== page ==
The grand and sumptuously decorated Cappella Paolina, (Pauline Chapel), which is part of the church of Santa Maria Maggiore, was built at the behest of Pope Paul V (r. 1605-21) to house the ancient and much-venerated Byzantine icon known as the Salus Populi Romani (Health/Salvation of the Roman People). The icon is thought to have arrived in Rome during the reign of Pope Gregory the Great (r. 590-604).
The Cappella Paolina, which was designed by Flaminio Ponzio (1560-1618) and built between 1606 and 1612, was consecrated on January 27th, 1613.
The fresco (1612) in the cupola is the work of Ludovico Cardi (1559-1613), better known as il Cigoli, who was charged to paint the Woman of the Apocalypse as described in the Book of Revelation: 'And there appeared a great wonder in Heaven; a woman clothed with the sun, and the moon under feet, and upon her head a crown of twelve stars' (12:1, KJV). The Woman of the Apocalypse is widely identified as the Virgin Mary.
The painter was a close friend of the great scientist Galileo Galilei (1564-1642) and in his depiction of the Virgin Mary we see the first example of Galileo's discoveries about the physical nature of the moon. Before this, the moon, when included in images of the Virgin Mary, was always perfectly smooth. Here it is pock-marked with craters, just as Galileo himself drew it in his ground-breaking astronomical treatise Sidereus Nuncius (The Starry Messenger), which he published on March 13th, 1610.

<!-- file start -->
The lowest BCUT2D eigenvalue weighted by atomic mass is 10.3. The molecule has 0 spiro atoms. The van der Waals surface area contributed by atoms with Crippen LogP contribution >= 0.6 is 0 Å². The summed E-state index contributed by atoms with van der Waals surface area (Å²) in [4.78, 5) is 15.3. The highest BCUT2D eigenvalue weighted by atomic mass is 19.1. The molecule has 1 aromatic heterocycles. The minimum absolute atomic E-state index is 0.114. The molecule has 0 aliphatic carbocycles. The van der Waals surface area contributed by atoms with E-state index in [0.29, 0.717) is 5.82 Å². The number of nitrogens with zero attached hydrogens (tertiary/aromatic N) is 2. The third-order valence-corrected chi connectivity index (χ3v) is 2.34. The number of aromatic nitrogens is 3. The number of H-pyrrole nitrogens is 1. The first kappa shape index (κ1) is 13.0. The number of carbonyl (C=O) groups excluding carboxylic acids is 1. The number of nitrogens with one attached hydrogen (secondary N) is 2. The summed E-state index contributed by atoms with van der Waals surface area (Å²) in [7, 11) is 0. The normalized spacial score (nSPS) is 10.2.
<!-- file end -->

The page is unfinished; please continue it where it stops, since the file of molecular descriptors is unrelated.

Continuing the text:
My name is David Lown and I am an art historian from Cambridge, England. Since 2001 I have lived in Italy, where I run private walking tours of Rome.
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